Not Just Kidding Around: On Teaching Children’s Media (SCMS 2018)
**CFP for the Society of Cinema and Media Studies (SCMS) 2018 Conference in Toronto**
In an academic setting, weighty or dramatic “adult” films are generally met with intellectual curiosity by students, or at least an acknowledgement that they are “worthy” of consideration. Genre films like horror or action are met with more resistance, but generally students are willing to admit they have some sort of ideological investments. Films aimed at children, however, are often dismissed as just entertainment. Surely we may analyze Bicycle Thieves, but Home Alone? Yes to Goodfellas, no to Goonies.
The assumption is often that younger audience equates to a simpler text. In teaching children’s media, professors also must deal with the legacy of media effects research, which often leads to knee-jerk and oversimplified assumptions (“Disney princesses are bad!”) and the construction of a completely passive child spectator. Rarely, too, do we discuss how children’s media is designed with a bilateral address to both children and adults, often serving as a meditation on what it means to be a parent as much as what it means to be a child. As a “low” or unworthy genre, professors may also have to deal with an administration unable to see the value in teaching a course on kids’ films.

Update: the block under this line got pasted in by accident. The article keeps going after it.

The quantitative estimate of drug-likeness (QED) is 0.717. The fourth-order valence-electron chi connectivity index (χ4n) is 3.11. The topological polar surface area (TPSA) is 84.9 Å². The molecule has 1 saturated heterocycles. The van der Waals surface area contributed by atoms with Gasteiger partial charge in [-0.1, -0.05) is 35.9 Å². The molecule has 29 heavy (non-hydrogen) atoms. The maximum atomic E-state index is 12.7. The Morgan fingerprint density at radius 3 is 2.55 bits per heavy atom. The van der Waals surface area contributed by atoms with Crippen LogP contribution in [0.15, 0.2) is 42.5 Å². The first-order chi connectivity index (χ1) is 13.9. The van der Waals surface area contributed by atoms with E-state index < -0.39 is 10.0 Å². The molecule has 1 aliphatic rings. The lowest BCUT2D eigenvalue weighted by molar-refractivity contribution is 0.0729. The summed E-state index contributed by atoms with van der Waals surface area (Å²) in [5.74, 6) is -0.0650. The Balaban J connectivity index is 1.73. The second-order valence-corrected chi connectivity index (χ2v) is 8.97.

Pedagogy is a neglected subject in media studies, and this workshop promises a positive, collaborative, and supportive atmosphere. This will be a “best practices”-style workshop, and our facilitators will bring teaching materials to distribute among attendees, including model syllabi, assignment prompts, and discussion prompts. Each facilitator will be asked to prepare a short testimony about a challenge they experienced teaching children’s media, and what steps they took to overcome it. This comes at an important time for our 2018 conference, as the “Children’s and Youth Media and Culture” scholarly interest group is merely a year old, and this workshop would aid in our community-building and recruitment efforts.
To express interest, please contact Andrew Scahill (University of Colorado Denver) at email@example.com by August 18 and explain how you would be able to contribute to this workshop.
keywords: pedagogy workshop children media animation film cinema kids academia